Let me state right up front: I’m not a lawyer, and I’m not offering legal advice. What I have seen though, is that in other states where marijuana use for medical purposes has been legalized, the Federal government hasn’t agreed.
As I write this, there’s a new law going through the state legislature in Connecticut — Raised Bill No. 5389 AN ACT CONCERNING THE PALLIATIVE USE OF MARIJUANA. I make no judgement about the merits of the law — I have no horse in the race. Some folks think it’s a great bill that fixes some of the problems of laws enacted elsewhere. I read through it though, and there are no restrictions that apply directly to firearm ownership.
While on the surface, that would make it appear “okay,” there are a couple of things to keep in mind. While a number of states have enacted laws to effectively legalize some drug use, the Federal Government has successfully raided, shut down, and prosecuted many establishments operating legally within state laws.
The big thing to worry about is one of the questions you’re asked on a BATF Form 4473:
e. Are you an unlawful user of, or addicted to, marijuana or any depressant, stimulant, narcotic drug, or any othe r controlled substance?
The Federal Government doesn’t recognize the state laws, therefore, in my completely amateur opinion, this will put you in legal hot water.
Last September, the BATF sent a letter to all licensed firearms dealers, telling them that it is illegal to sell firearms or ammunition to someone who possesses a medical marijuana card. From the article:
[…] According to a new memo from the federal Bureau of Alcohol, Tobacco, Firearms and Explosives, it is illegal for him or any registered medical-marijuana patient to own or possess firearms or ammunition.
The letter written last week by ATF Assistant Director Arthur Herbert to all federal firearms licensees gave them guidance on what to do if a firearms customer reveals that he or she is a medical-marijuana patient.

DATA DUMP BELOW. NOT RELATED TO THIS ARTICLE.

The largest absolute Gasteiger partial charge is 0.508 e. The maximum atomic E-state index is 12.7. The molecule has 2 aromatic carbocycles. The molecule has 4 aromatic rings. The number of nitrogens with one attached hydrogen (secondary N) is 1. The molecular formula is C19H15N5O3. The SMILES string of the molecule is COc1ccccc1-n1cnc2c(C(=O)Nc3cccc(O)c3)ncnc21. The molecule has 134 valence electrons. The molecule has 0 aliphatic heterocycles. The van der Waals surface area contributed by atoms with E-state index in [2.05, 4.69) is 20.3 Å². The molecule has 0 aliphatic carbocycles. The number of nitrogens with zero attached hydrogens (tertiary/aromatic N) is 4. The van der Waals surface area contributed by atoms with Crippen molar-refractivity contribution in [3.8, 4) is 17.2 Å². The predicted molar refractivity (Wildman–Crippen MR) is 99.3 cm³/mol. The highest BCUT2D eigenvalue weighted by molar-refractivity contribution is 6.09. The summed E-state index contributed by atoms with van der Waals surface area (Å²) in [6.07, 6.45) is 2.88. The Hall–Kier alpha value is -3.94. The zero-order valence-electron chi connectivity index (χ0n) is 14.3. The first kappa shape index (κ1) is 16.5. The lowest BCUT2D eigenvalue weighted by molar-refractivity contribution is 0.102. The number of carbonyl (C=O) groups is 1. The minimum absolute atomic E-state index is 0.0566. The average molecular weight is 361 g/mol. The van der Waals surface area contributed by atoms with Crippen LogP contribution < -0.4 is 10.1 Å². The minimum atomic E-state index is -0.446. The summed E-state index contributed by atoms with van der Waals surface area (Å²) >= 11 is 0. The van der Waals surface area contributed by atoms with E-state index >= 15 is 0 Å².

And here’s another case from Oregon. Cynthia Willis was denied a renewal on her concealed carry permit. She took them to court, and won, but the local Sheriff took it all the way to the Oregon Supreme Court and lost. I think this provides some hope that the issue can be settled, but keep in mind: do you want to be a test case?
The NFA Gun Trust Lawyer Blog provides another caution:
If you have a Gun Trust, you should also be cautious about having a co-trustee that uses medical marijuana as it could create liability for you and the other people involved with your trust.
Go read the article — he has a lot more to say on the subject.
I don’t particularly care if folks use marijuana, either for a medical condition, or because it’s a Saturday night. It makes no difference to me — the enforcement of these laws have done infinitely more harm than good, in my opinion. If this law is enacted in Connecticut however, I would strongly advise any gun owners to seek competent legal advice before proceeding.
I truly sympathize with the people who need to make the difficult choice between basic self defense and protecting their health. Over the next few years, I suspect that this issue will be sorted out, as many other states are moving towards a more relaxed attitude to marijuana use. Until that happens, there are going to be many legal battles to be fought.